Two Baylor University graduates are opening a new coffee roaster business in McGregor, with the goal of designing coffee shop-specific brands.
Dylan Washington, 22, and John David Beard, 23, expect Pinewood Roasters to open in about a month, selling their products online and in local coffee shops.
“I think what makes our business plan competitive is the fact we want to nurture really, really intentional relationships with coffee shops, and what I mean is, we want to go to a coffee shop and help them solidify their identity,” Washington said.
He said they plan to design and brand coffees that customers can purchase only at that particular coffee shop.
“Our thing would be to go to an owner and say, ‘Hey, don’t you want a customer to come in here and experience something they can only experience here and create a demand they can only come here to get?’ ” Washington said. “We want to work with anyone who wants a coffee that’s uniquely theirs. I feel like everyone has the right to have a product that’s theirs and that they can be proud of.”
With a roaster already in place, the duo got funding from investors and a business loan to open Pinewood Roasters out of a rented space at 403 W. Second St. in McGregor.
The roaster allows for a batch of coffee to be roasting on top while a batch is cooling at the bottom.
“It’s quite an unbelievable piece of machinery,” said Washington, who has a history degree from Baylor.
The hope is to sell 500 pounds of coffee a week, which would make a profit for Pinewood, Washington said.
Beard said Pinewood needs to sell 100 pounds a week to break even.
“It’s hard because (John) and I are both coffee shop people, so we’re like, ‘Oh we’re not in it for the money,’” Washington said. “And a lot of times we have to force ourselves to be salesmen, and I think what that entails is knowing you have an awesome product.”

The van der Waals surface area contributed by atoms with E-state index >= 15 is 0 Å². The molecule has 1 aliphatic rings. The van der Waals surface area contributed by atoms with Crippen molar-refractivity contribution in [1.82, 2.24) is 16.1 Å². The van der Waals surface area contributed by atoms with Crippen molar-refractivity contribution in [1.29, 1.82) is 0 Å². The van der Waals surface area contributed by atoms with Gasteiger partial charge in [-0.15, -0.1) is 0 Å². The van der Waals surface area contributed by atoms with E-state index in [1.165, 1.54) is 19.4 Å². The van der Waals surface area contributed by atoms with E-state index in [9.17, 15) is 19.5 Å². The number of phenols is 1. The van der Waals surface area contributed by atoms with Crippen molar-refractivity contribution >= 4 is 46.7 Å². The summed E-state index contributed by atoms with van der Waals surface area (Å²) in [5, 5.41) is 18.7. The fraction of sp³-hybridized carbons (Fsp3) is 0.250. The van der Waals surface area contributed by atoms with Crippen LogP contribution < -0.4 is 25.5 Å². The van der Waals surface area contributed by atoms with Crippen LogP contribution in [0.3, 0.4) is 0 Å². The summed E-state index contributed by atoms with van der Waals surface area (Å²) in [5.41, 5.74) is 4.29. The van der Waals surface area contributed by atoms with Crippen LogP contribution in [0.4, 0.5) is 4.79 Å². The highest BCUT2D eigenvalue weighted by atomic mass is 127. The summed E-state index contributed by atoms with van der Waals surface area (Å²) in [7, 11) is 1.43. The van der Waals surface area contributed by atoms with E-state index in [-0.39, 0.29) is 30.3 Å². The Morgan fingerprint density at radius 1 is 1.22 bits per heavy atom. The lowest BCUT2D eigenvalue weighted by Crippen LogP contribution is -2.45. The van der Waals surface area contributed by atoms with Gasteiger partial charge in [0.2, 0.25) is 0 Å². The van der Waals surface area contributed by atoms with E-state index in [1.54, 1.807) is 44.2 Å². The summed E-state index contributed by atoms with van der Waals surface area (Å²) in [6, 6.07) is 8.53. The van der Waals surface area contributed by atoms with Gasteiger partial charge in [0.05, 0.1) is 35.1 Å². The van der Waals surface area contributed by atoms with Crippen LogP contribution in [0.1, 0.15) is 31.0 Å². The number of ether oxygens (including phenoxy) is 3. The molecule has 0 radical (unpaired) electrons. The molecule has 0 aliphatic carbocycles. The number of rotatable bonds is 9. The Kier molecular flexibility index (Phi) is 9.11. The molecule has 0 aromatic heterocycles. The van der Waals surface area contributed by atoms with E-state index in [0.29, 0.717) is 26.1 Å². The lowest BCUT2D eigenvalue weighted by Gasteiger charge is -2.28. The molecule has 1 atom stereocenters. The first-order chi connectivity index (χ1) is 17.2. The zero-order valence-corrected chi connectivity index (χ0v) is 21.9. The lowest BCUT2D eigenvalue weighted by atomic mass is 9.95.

Washington said he discovered the art of coffee-brewing while working at Starbucks. His manager at the time was Brett Jameson, now the owner of Dichotomy Coffee and Spirits in downtown Waco.
“I spent a lot of nights over at Brett’s house learning everything about coffee,” Washington said. “The first cup of specialty coffee I ever had was given to me by Brett. He brewed it and I hated it. It tasted nothing like Starbucks. But he did teach me everything I know now and I know what a good product is.”
Now, teacher and student will open roasters 19 miles apart.
Apex Coffee Roasters
Jameson is launching Apex Coffee Roasters from a former plumbing supply building he bought at 324 S. Sixth St. in Waco. The company will serve Dichotomy and others interested in the product for wholesale, but will not have a cafe or retail presence, he said. Jameson said he expects Apex to open this summer.
Jameson said he is not concerned about another roaster opening so close.
“We’ll be selling coast to coast at some point, so the target isn’t just local,” Jameson said.
Jameson also is leasing out the rest of his building space for other entrepreneurial businesses, and Brotherwell Brewing hopes to join the club.
Jameson said he is negotiating with the owners of Brotherwell Brewing and is looking forward to collaborating with another new, local company.
Brotherwell Brewing co-owner David Stoneking said he expects to know in two weeks if the lease can be finalized.
“It’s very exciting for us,” said Stoneking, who co-owns the company with Tommy Mote and Jacob Martinka.
Stoneking said the brewery equipment should arrive by the end of August. He said they will have to make a few modifications to the building to support the work if the lease is approved. After the equipment arrives, and if the Texas Alcoholic Beverage Commission finalizes their permit, they can begin brewing.
“Once they give us the final go-ahead, then we can start producing and then we’re in business,” Stoneking said.
Washington and Beard also have worked for Common Grounds, near Baylor University, which is where Beard learned to love and appreciate coffee.
Washington said he has heard a lot of people over the years say they can’t taste the difference between coffees.
“I think everyone has kind of come to the conclusion that you can taste things in wine. You know you can taste this or this out of this wine. A wine grape has 800 chemical compounds that go into the taste,” he said. “A coffee seed, which is what a coffee bean is, has 2,400-plus that go into it and 1,800 of them can be manipulated in the roasting process. When you taste coffee and it just tastes like coffee, the problem is the roaster. The roaster doesn’t know what they are doing and creates something that’s just scalded.”
Beard, who has a management degree from Baylor, said selling wholesale and online is Pinewood’s focus.
“This isn’t a coffee shop. Maybe in a year it could be, but if someone locally walks in and wants a bag of coffee, we’d be more than happy to bag it up and send it with them,” he said.